Because the comforting thing about a conspiracy theory is that it makes sense of the world – it puts a Them in charge. Sure, you may hate Them, you may hate what They have done to the world, but at least there’s a Them to hate – at least there’s an enemy. The other possibility is that the people in charge are as fumbling in the dark and blind to the world as we are, no more understanding the machine they ride than we understand it as it rampages through our lives.
Just as some balk at an atheism that says that the world was spun not by gods, but by chance, so too they balk at a skepticism that dismisses there being a Them in charge; that says “there’s no Them. There’s just Us.”
Did you hear the one about the tunnels under America? Miles and miles of them, all throughout the continent, so maybe the people who made them even forgot about them. I hear there’s things down there, maybe animals or an underground society or labs where they do experiments on people – experiments on how our brains work, so that they can make our brains work the way they want them to.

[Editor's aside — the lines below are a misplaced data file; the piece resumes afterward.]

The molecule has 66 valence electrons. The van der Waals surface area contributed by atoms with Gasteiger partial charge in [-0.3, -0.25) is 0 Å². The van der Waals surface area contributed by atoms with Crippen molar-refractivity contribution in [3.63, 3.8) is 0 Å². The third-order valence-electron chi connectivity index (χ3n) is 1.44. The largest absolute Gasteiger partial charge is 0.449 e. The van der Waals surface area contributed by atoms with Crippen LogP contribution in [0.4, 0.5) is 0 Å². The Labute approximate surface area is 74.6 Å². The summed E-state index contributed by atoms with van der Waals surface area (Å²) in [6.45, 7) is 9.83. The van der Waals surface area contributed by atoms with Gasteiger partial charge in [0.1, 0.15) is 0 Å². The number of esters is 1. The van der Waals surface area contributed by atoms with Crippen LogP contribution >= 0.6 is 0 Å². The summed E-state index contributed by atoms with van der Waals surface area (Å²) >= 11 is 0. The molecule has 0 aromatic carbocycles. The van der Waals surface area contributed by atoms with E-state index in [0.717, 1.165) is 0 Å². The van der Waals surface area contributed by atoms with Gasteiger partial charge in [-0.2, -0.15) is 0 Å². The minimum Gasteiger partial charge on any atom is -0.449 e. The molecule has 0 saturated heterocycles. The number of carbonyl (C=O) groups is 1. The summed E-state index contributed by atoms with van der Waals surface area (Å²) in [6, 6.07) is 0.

Hey, maybe it’s not true – but it could be true. Right?
Maybe there really are secret conspiracies, that got abandoned due to not being able to get an efficient return on investment; maybe there are clones, but we control them as much as they control us, making their use as a means of control suspect. Maybe a grand plan amounts to little more than the disenfranchised holding hands across America, tethered to each other instead of their duplicates. Maybe “I Got Five on It” really is just about drugs.
Us demands an interpretation; it wants the viewers to turn it over and shake it and talk about how it spoke to them. It invites a conspiratorial angle to how it functions. But maybe the moments I seize upon are just moments – I have friends who just as quickly seized upon Adelaide’s facial expressions, or the use of the rabbits. Maybe Peele meant for all of these interpretations, or none of them; maybe he knew we’d put two and two together and come up with the number twenty-two (or 11:11, which is just two and two in Roman numerals.)